Speaking of not being afraid when you write, I see that I have evolved quite involuntarily two habits that make me not afraid. One is the habit of starting every story in the notebook, where it is under no pressure to be a story; the other is that quite often I do what I did today: I sit in front of the typed pages of a story that is nearly finished and that I am not trying to finish, and instead of working on it, I begin another story in my notebook and write that out until nothing more occurs to me. It is easier to do that—to begin a story—when that is not what I had planned to do. My unconscious, or whatever part of the brain works hardest in writing something new, is very relaxed and comfortable because there is a clear-cut task to go back to when I have nothing more to add, for the moment, to the new story.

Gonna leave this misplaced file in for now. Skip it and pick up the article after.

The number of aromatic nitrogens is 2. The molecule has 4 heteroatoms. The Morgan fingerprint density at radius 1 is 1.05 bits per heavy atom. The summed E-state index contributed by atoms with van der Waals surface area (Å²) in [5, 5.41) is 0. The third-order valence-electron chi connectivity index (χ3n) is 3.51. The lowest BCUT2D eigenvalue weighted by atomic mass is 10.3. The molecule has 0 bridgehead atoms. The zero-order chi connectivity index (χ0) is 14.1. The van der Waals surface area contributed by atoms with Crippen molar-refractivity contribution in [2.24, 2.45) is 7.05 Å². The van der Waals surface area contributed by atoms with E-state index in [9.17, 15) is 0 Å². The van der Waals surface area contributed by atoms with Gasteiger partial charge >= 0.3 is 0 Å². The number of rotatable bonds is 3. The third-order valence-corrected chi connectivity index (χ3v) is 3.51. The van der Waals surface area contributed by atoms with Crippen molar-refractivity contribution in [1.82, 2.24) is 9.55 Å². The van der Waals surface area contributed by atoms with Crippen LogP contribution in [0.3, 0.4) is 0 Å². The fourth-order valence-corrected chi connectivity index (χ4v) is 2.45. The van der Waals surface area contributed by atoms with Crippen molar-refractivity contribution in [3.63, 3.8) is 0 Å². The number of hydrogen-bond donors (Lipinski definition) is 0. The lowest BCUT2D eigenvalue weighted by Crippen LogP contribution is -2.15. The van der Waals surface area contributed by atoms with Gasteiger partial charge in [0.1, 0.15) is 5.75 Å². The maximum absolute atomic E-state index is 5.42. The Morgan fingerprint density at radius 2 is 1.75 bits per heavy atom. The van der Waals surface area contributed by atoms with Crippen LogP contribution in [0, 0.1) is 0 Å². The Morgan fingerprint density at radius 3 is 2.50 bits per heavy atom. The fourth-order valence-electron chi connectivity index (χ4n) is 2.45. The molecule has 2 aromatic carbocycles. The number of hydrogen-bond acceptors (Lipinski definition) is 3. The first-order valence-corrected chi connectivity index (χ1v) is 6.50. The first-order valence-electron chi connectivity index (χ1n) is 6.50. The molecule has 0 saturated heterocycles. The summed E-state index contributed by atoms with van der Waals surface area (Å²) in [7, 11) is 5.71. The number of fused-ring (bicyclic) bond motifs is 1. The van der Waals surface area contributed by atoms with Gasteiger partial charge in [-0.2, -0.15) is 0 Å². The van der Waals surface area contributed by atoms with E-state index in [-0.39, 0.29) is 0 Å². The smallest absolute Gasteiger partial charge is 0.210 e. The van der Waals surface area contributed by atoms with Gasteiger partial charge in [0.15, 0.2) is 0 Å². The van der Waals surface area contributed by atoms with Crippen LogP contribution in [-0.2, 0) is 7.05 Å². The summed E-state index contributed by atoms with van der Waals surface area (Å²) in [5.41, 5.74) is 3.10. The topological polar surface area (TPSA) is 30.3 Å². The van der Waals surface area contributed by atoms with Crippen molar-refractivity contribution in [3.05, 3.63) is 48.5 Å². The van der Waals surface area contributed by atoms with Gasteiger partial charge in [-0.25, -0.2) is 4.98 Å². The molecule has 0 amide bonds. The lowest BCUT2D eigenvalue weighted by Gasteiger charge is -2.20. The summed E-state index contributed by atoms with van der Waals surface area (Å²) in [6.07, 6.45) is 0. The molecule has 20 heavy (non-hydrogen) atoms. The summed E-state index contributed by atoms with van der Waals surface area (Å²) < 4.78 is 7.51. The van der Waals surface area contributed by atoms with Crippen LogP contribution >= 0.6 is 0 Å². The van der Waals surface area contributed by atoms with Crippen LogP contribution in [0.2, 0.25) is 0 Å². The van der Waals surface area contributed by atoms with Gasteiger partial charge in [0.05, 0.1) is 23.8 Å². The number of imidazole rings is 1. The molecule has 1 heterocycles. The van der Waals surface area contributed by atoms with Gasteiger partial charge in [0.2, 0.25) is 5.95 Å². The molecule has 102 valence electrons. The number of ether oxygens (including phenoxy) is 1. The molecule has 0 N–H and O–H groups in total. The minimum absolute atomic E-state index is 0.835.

Meanwhile the typed story just sits there. The same thing may happen the next day. Sometimes I have four or five, or more, stories in progress at once. It is nice to feel that there is too much to work on rather than nothing at all—the blank page. Some stories, not quite finished, may get pushed out of the way in all this activity and may be forgotten for a while—even months. But sooner or later I come back to them and finish them, and it does not hurt them to let this time pass. I see them more clearly.
Lydia Davis, “Revising One Sentence,” The Paris Review